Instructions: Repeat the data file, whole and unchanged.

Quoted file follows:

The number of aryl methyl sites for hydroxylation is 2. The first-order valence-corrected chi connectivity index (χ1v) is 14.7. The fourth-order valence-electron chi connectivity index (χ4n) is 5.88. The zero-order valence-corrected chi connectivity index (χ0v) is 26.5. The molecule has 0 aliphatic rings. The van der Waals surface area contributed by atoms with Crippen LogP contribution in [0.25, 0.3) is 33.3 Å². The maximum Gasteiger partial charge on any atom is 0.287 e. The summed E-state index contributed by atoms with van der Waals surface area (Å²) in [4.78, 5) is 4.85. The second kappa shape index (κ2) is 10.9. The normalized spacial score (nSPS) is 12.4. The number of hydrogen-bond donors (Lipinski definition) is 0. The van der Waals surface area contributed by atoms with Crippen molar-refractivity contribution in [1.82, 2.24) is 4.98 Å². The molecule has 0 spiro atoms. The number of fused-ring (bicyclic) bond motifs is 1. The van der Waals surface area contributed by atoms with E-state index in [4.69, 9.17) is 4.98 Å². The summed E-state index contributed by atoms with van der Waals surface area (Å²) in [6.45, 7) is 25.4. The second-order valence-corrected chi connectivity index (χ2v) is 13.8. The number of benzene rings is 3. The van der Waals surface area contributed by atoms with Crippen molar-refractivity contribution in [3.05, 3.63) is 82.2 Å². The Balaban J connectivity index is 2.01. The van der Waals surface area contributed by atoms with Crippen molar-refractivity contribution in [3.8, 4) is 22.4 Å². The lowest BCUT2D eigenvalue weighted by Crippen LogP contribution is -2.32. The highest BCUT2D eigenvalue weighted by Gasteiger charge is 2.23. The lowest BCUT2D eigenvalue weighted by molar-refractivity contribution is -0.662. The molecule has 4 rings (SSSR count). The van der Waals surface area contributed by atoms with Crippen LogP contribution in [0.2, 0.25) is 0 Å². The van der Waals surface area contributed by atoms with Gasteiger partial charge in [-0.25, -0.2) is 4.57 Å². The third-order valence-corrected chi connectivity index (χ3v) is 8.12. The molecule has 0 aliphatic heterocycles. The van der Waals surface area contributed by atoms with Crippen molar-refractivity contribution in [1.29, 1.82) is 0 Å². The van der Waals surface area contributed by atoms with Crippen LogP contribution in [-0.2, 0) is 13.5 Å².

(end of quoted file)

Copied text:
The number of aryl methyl sites for hydroxylation is 2. The first-order valence-corrected chi connectivity index (χ1v) is 14.7. The fourth-order valence-electron chi connectivity index (χ4n) is 5.88. The zero-order valence-corrected chi connectivity index (χ0v) is 26.5. The molecule has 0 aliphatic rings. The van der Waals surface area contributed by atoms with Crippen LogP contribution in [0.25, 0.3) is 33.3 Å². The maximum Gasteiger partial charge on any atom is 0.287 e. The summed E-state index contributed by atoms with van der Waals surface area (Å²) in [4.78, 5) is 4.85. The second kappa shape index (κ2) is 10.9. The normalized spacial score (nSPS) is 12.4. The number of hydrogen-bond donors (Lipinski definition) is 0. The van der Waals surface area contributed by atoms with Crippen molar-refractivity contribution in [1.82, 2.24) is 4.98 Å². The molecule has 0 spiro atoms. The number of fused-ring (bicyclic) bond motifs is 1. The van der Waals surface area contributed by atoms with E-state index in [4.69, 9.17) is 4.98 Å². The summed E-state index contributed by atoms with van der Waals surface area (Å²) in [6.45, 7) is 25.4. The second-order valence-corrected chi connectivity index (χ2v) is 13.8. The number of benzene rings is 3. The van der Waals surface area contributed by atoms with Crippen molar-refractivity contribution in [3.05, 3.63) is 82.2 Å². The Balaban J connectivity index is 2.01. The van der Waals surface area contributed by atoms with Crippen molar-refractivity contribution in [3.8, 4) is 22.4 Å². The lowest BCUT2D eigenvalue weighted by Crippen LogP contribution is -2.32. The highest BCUT2D eigenvalue weighted by Gasteiger charge is 2.23. The lowest BCUT2D eigenvalue weighted by molar-refractivity contribution is -0.662. The molecule has 4 rings (SSSR count). The van der Waals surface area contributed by atoms with Crippen LogP contribution in [0.2, 0.25) is 0 Å². The van der Waals surface area contributed by atoms with Gasteiger partial charge in [-0.25, -0.2) is 4.57 Å². The third-order valence-corrected chi connectivity index (χ3v) is 8.12. The molecule has 0 aliphatic heterocycles. The van der Waals surface area contributed by atoms with Crippen molar-refractivity contribution in [1.29, 1.82) is 0 Å². The van der Waals surface area contributed by atoms with Crippen LogP contribution in [-0.2, 0) is 13.5 Å².